Sport Olympics American men flop in 4x100m relay heats

American men flop in 4x100m relay heats

Cravon Gillespie of Team US reacts after coming in sixth in the men's 4x100m relay heats. Photo: Getty
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The star-studded United States team have failed to make the final of the Olympic men’s 4×100-metre relay, extending a record of failures in a track event they used to own.

The US team featured two of the individual 100-metre finalists, Fred Kerley and Ronnie Baker, the world leader Trayvon Bromell, and Cravon Gillespie, who also ran the heats en route to their 2019 world championship title.

But despite the depth of talent on show, a shocking second changeover saw them lose all momentum and Gillespie was unable to run them back into contention in a mass finish, with China the surprise heat winners in 37.92 in Tokyo on Thursday.

Canada were second, two thousandths of a second behind, and Italy, helped by newly-crowned individual champion Lamont Marcell Jacobs, posted a national record 37.95 to also advance.

Jamaica led the way in the other semi, qualifying fastest in 37.82, ahead of Britain (38.02) and Japan (38.16).

After dominating the event for decades, a succession of disqualifications contributed to the US not managing gold since 2000 and this is the latest setback in what has been a below-par performance in Tokyo for the male side of the sport’s traditionally most powerful nation.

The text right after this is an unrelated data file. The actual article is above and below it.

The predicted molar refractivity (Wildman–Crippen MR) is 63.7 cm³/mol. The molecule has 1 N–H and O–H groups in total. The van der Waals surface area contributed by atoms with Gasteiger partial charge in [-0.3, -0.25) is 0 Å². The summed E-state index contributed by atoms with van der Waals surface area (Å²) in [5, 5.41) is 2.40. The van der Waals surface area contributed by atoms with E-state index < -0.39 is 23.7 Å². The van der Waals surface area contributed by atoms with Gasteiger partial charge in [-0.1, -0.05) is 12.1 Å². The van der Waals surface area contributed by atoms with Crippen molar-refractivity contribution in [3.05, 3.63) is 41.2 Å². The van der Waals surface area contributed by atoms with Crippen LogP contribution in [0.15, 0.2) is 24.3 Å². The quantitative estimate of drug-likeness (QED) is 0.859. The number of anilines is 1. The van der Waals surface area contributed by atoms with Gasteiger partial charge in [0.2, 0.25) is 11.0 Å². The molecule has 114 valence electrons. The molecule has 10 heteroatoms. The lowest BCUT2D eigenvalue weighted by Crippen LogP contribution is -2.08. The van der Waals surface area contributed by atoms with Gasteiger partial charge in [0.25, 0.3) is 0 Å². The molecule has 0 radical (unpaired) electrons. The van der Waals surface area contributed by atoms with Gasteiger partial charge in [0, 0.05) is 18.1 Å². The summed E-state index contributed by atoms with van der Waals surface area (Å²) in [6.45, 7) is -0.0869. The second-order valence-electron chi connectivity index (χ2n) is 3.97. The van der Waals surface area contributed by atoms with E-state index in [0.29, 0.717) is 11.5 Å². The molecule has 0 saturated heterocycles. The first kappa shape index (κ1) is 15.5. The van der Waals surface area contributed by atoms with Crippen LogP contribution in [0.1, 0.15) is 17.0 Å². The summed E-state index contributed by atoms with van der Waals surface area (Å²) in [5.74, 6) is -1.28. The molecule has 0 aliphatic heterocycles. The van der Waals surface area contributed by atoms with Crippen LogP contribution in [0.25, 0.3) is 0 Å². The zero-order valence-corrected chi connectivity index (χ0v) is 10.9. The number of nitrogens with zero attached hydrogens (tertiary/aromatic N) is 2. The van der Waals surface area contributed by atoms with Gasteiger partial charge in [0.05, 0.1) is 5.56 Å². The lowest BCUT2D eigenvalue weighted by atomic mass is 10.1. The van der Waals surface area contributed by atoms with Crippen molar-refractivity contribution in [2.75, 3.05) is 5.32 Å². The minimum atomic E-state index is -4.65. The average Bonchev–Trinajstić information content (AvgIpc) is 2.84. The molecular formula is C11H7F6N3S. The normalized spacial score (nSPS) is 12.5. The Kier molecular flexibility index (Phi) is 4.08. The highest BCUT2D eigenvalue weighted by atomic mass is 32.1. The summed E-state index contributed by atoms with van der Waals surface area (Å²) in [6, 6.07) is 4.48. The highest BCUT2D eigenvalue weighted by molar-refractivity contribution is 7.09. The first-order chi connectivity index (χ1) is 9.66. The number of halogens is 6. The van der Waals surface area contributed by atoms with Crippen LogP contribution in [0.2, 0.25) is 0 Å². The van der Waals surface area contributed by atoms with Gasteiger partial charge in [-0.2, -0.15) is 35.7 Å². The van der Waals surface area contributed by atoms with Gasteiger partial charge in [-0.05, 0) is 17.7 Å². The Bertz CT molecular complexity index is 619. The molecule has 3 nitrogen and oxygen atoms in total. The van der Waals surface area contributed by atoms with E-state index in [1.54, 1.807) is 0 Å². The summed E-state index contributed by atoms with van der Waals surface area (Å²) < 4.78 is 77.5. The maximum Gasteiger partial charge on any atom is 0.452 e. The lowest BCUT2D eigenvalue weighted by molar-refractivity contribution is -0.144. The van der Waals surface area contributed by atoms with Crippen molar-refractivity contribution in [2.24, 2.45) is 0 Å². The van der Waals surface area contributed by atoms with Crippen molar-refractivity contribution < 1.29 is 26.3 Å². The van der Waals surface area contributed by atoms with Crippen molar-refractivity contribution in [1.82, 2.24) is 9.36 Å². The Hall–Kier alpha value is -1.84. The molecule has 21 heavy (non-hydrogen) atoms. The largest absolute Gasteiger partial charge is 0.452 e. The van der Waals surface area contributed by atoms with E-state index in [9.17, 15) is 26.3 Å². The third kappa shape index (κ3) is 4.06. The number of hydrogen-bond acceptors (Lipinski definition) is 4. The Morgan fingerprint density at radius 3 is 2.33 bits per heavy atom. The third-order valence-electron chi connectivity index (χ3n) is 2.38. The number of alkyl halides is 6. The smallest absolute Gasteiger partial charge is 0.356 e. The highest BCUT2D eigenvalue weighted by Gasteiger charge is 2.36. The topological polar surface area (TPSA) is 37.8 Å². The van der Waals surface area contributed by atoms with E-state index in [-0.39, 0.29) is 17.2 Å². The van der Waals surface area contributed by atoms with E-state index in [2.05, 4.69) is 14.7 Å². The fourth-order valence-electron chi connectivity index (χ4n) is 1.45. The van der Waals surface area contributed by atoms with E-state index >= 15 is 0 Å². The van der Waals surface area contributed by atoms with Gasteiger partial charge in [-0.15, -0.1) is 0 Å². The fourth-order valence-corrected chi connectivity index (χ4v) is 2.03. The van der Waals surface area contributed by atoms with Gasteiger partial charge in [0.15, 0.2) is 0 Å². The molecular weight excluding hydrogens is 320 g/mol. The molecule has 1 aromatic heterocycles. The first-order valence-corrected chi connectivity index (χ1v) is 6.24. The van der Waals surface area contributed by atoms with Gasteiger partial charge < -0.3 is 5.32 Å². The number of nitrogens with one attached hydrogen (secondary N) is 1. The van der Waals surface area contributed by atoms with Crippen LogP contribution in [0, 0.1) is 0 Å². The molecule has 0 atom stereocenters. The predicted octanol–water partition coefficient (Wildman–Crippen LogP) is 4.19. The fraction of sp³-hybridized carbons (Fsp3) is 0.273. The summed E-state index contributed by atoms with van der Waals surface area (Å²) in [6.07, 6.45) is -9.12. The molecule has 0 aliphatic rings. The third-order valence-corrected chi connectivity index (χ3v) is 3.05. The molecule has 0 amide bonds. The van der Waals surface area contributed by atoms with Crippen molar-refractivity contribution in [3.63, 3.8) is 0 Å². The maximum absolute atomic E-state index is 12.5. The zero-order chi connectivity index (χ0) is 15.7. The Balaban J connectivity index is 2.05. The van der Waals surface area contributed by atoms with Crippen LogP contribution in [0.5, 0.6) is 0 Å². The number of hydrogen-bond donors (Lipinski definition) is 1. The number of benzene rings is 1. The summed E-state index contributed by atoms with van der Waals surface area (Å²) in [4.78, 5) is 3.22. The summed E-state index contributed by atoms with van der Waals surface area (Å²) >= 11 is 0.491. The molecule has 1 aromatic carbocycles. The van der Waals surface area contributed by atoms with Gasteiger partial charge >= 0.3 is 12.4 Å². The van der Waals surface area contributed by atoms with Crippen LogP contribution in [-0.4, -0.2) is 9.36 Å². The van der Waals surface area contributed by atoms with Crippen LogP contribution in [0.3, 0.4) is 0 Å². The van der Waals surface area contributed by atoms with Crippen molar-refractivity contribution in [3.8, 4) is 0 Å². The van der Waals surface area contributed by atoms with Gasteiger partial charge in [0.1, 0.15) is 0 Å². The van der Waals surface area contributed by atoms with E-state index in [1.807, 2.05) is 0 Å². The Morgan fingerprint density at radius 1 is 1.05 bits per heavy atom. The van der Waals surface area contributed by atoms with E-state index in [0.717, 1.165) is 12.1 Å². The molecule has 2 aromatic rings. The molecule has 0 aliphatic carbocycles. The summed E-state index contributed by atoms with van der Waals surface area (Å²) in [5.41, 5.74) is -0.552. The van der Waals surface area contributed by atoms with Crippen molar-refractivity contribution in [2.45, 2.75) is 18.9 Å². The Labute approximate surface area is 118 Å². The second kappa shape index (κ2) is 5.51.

It is the 10th time since 1995 that the men have botched a relay at a world championships or Olympics. They were disqualified for a faulty exchange five years ago in Rio de Janeiro.

In the women’s 4×100 relay heats, Dina Asher-Smith recovered from her hamstring strain to help Britain to a national record of 41.55 seconds and into the final as the fastest qualifiers.

Asher-Smith withdrew from the 200-metre, where she is world champion, after being hampered by the injury in the 100-metre, but she showed no ill-effects while running a superb third leg as Britain won their heat from double defending champions the United States.

The US (41.90) and Jamaica, who finished third in 42.15 but will probably be strengthened by the introduction of Elaine Thompson-Herah and Shelly-Ann Fraser-Pryce, who also advanced to Friday’s final.

Gina Luckenkemper ran a storming last leg as Germany overhauled Switzerland to win the second semi in 42.00 while the Swiss notched a national record – one of five on Thursday – of 42.05 and progress as the fourth-fastest qualifiers.